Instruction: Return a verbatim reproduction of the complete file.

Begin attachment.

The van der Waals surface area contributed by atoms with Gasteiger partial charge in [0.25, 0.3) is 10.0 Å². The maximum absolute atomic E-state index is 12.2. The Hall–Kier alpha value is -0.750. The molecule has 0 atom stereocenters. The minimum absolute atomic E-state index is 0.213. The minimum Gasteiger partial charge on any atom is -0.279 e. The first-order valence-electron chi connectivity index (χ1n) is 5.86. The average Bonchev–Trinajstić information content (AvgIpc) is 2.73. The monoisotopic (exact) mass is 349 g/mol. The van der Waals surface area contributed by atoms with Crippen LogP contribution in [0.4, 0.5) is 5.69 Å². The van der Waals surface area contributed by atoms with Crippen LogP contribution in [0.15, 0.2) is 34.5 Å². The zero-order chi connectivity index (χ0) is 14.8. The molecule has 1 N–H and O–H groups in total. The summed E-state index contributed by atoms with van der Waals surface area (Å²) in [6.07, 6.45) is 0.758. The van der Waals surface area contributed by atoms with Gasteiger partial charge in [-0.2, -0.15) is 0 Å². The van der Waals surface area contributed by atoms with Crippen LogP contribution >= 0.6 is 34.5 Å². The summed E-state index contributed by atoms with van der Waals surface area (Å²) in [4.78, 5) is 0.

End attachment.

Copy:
The van der Waals surface area contributed by atoms with Gasteiger partial charge in [0.25, 0.3) is 10.0 Å². The maximum absolute atomic E-state index is 12.2. The Hall–Kier alpha value is -0.750. The molecule has 0 atom stereocenters. The minimum absolute atomic E-state index is 0.213. The minimum Gasteiger partial charge on any atom is -0.279 e. The first-order valence-electron chi connectivity index (χ1n) is 5.86. The average Bonchev–Trinajstić information content (AvgIpc) is 2.73. The monoisotopic (exact) mass is 349 g/mol. The van der Waals surface area contributed by atoms with Crippen LogP contribution in [0.4, 0.5) is 5.69 Å². The van der Waals surface area contributed by atoms with Crippen LogP contribution in [0.15, 0.2) is 34.5 Å². The zero-order chi connectivity index (χ0) is 14.8. The molecule has 1 N–H and O–H groups in total. The summed E-state index contributed by atoms with van der Waals surface area (Å²) in [6.07, 6.45) is 0.758. The van der Waals surface area contributed by atoms with Gasteiger partial charge in [-0.2, -0.15) is 0 Å². The van der Waals surface area contributed by atoms with Crippen LogP contribution >= 0.6 is 34.5 Å². The summed E-state index contributed by atoms with van der Waals surface area (Å²) in [4.78, 5) is 0.